Business must do its part to create the cleaner future we all deserve

Image by Foundry Co from Pixabay

We’ve all heard the news; a recent UN report says we are at a “code red for humanity” and reiterates a solemn truth: It’s now or never to take action to address climate change. Future generations deserve to grow up in a world that isn’t constantly being battered by extreme weather events, wildfires, unstable living conditions, and air pollution. If we are going to meet this moment, we must continue to fight for state and federal policies that aggressively address climate change and the disproportionate effects of air pollution on underserved and under-resourced communities. But even that won’t be enough. My message to the global business community is that we have a responsibility to act on our own to achieve the kind of deep emissions reductions that will be required to head off the worst effects of global warming.

At Exelon, we’ve woven this imperative into our business strategy. When the company was formed in 2000, we launched a deliberate strategy to divest or retire our coal-fired power generation and shift investment to zero-carbon nuclear and renewable energy, which now represents 90 percent of the company’s output and makes us by far the nation’s largest producer of carbon-free energy. Since then, we’ve set a series of carbon-reduction goals, culminating in our recently launched “Path to Clean” initiative to achieve net-zero operations-driven emissions across our six utilities by 2050.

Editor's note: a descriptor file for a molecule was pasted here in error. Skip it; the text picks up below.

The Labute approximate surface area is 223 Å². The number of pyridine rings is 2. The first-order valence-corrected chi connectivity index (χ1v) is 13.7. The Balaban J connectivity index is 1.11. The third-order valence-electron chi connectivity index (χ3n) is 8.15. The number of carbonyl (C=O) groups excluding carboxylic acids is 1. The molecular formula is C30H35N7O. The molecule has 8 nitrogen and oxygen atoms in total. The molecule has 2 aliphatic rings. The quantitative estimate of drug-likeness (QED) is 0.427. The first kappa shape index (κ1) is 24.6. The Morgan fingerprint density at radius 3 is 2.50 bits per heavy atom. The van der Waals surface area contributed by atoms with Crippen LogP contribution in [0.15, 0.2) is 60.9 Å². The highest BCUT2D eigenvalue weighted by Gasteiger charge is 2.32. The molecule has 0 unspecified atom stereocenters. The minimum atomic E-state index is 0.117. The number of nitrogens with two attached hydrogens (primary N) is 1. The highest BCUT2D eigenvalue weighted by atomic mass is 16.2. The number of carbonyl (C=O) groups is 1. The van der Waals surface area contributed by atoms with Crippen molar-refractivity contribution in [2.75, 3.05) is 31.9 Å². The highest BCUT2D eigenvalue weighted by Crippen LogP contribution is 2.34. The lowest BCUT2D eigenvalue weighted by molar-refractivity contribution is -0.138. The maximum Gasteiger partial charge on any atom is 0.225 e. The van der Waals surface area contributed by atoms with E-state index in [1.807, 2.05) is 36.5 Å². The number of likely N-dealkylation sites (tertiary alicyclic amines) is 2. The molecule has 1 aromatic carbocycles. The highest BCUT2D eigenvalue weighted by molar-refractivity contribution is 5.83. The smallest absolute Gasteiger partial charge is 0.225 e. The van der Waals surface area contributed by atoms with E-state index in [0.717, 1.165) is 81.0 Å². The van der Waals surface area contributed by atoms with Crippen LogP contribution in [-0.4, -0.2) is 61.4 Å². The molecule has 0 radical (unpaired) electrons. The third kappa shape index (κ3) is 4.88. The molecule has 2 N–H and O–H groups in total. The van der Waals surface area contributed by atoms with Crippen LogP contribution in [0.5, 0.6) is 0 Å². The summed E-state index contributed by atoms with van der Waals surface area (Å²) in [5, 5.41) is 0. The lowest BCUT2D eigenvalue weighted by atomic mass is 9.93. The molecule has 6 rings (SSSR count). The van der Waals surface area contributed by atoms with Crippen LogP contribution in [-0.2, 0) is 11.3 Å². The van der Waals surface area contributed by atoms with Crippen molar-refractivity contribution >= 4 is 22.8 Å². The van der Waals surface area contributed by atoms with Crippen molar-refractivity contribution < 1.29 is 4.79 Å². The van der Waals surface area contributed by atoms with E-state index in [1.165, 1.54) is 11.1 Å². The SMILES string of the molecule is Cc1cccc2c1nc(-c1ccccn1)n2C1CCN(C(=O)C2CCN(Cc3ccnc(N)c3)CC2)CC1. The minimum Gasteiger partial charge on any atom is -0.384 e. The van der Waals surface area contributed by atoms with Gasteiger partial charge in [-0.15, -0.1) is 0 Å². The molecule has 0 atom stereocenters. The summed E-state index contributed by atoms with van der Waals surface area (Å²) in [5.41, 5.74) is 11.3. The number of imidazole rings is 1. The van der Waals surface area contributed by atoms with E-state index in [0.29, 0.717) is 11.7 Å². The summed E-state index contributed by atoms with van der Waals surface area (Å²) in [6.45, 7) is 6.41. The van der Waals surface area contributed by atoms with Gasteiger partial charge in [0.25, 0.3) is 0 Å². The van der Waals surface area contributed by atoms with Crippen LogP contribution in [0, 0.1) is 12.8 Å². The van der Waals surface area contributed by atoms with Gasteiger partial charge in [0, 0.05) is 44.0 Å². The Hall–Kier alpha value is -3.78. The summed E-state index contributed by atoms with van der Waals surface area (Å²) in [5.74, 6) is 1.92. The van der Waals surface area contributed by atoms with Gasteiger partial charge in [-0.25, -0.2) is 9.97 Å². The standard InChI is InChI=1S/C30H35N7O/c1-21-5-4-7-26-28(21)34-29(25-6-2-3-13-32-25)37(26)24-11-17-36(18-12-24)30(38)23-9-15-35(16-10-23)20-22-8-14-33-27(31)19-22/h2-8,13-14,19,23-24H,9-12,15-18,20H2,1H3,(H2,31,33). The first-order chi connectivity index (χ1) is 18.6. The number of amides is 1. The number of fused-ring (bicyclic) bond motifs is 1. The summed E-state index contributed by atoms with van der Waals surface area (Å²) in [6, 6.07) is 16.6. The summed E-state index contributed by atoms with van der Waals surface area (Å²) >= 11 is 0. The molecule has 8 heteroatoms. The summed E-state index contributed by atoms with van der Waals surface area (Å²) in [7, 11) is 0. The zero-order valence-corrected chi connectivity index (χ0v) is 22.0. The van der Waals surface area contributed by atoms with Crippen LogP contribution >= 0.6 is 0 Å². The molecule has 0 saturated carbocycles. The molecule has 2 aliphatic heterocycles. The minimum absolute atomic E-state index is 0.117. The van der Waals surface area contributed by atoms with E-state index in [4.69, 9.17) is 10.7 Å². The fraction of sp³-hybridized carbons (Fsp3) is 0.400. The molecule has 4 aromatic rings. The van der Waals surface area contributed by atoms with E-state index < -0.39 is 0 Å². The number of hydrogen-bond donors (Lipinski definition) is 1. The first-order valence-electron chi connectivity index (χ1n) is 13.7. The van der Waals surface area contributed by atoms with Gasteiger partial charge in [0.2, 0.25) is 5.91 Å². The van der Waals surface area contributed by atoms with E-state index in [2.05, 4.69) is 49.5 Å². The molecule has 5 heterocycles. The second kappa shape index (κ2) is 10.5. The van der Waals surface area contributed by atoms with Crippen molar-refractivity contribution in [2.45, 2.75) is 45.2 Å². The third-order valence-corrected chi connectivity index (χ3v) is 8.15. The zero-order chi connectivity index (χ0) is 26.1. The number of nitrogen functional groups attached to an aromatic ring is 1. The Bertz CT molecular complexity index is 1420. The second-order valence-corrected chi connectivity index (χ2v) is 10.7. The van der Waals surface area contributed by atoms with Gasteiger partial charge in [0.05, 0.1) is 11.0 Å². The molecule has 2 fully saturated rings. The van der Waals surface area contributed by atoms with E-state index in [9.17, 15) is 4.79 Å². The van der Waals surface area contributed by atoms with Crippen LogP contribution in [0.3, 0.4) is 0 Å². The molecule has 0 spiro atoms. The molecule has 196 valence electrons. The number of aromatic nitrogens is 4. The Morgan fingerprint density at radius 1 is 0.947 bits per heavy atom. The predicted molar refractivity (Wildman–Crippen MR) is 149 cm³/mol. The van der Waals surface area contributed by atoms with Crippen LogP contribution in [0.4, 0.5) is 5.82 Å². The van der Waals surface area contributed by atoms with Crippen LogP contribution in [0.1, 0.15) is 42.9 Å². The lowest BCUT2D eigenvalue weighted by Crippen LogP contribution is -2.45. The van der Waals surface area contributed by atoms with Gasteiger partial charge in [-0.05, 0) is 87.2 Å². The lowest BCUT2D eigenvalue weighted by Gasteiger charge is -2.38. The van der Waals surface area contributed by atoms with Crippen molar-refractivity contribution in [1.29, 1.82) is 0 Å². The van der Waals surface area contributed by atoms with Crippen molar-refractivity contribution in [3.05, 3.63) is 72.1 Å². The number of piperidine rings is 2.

We’ve taken these actions not just because it’s the right thing to do, but because it’s what our customers demand from us. Our own research and polling from numerous independent organizations shows that a majority of Americans want action on climate, and they expect business leaders to be part of the solution.

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As energy providers, we recognize that we are an indispensable partner in confronting climate change in the communities we serve. It starts with working to reduce our own emissions, while helping our customers and communities to do the same.

What does that mean, practically? It means we’re making the necessary investments in infrastructure to provide reliable, affordable energy to power clean transportation. It means we’re working with our partners to fund electric vehicle solutions in low and middle-income areas, building charging infrastructure for school bus programs and the electrification of public transport, and electrifying 50 percent of our own fleet of vehicles by 2030. In that same timeframe we will have cut operations-driven emissions in half and will achieve net-zero by 2050. These efforts come on top of our ongoing programs to invest in technology to prepare the grid for more renewable energy sources and help customers become more energy efficient, among other actions.